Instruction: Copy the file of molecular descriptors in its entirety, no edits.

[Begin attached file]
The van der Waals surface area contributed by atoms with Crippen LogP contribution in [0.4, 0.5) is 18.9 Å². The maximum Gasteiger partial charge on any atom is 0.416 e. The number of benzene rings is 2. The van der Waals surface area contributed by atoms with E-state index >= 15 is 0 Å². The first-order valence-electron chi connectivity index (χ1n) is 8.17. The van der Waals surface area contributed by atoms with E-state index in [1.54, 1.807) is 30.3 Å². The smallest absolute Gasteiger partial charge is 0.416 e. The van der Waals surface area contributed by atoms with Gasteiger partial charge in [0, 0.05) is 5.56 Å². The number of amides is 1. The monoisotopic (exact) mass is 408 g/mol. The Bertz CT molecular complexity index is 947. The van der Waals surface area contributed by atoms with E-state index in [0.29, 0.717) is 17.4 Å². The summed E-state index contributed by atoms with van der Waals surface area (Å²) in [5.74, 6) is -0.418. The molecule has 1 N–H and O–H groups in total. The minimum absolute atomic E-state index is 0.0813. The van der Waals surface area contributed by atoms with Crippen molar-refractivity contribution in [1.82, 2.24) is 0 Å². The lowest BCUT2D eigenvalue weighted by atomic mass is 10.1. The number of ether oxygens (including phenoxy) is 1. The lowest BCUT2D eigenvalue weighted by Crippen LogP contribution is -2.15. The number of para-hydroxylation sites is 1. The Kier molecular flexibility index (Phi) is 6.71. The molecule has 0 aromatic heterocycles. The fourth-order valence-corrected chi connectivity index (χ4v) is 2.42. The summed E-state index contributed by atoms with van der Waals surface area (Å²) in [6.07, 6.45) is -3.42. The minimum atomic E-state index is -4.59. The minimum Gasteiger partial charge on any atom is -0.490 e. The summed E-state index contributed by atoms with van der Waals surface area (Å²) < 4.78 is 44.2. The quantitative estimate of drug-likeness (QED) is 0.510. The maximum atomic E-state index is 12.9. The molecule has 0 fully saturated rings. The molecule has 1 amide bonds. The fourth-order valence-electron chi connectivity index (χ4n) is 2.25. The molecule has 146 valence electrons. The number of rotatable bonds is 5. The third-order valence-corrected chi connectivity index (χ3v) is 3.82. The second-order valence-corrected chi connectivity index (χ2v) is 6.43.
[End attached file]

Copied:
The van der Waals surface area contributed by atoms with Crippen LogP contribution in [0.4, 0.5) is 18.9 Å². The maximum Gasteiger partial charge on any atom is 0.416 e. The number of benzene rings is 2. The van der Waals surface area contributed by atoms with E-state index >= 15 is 0 Å². The first-order valence-electron chi connectivity index (χ1n) is 8.17. The van der Waals surface area contributed by atoms with E-state index in [1.54, 1.807) is 30.3 Å². The smallest absolute Gasteiger partial charge is 0.416 e. The van der Waals surface area contributed by atoms with Gasteiger partial charge in [0, 0.05) is 5.56 Å². The number of amides is 1. The monoisotopic (exact) mass is 408 g/mol. The Bertz CT molecular complexity index is 947. The van der Waals surface area contributed by atoms with E-state index in [0.29, 0.717) is 17.4 Å². The summed E-state index contributed by atoms with van der Waals surface area (Å²) in [5.74, 6) is -0.418. The molecule has 1 N–H and O–H groups in total. The minimum absolute atomic E-state index is 0.0813. The van der Waals surface area contributed by atoms with Crippen molar-refractivity contribution in [1.82, 2.24) is 0 Å². The lowest BCUT2D eigenvalue weighted by atomic mass is 10.1. The number of ether oxygens (including phenoxy) is 1. The lowest BCUT2D eigenvalue weighted by Crippen LogP contribution is -2.15. The number of para-hydroxylation sites is 1. The Kier molecular flexibility index (Phi) is 6.71. The molecule has 0 aromatic heterocycles. The fourth-order valence-corrected chi connectivity index (χ4v) is 2.42. The summed E-state index contributed by atoms with van der Waals surface area (Å²) in [6.07, 6.45) is -3.42. The minimum atomic E-state index is -4.59. The minimum Gasteiger partial charge on any atom is -0.490 e. The summed E-state index contributed by atoms with van der Waals surface area (Å²) < 4.78 is 44.2. The quantitative estimate of drug-likeness (QED) is 0.510. The maximum atomic E-state index is 12.9. The molecule has 0 fully saturated rings. The molecule has 1 amide bonds. The fourth-order valence-electron chi connectivity index (χ4n) is 2.25. The molecule has 146 valence electrons. The number of rotatable bonds is 5. The third-order valence-corrected chi connectivity index (χ3v) is 3.82. The second-order valence-corrected chi connectivity index (χ2v) is 6.43.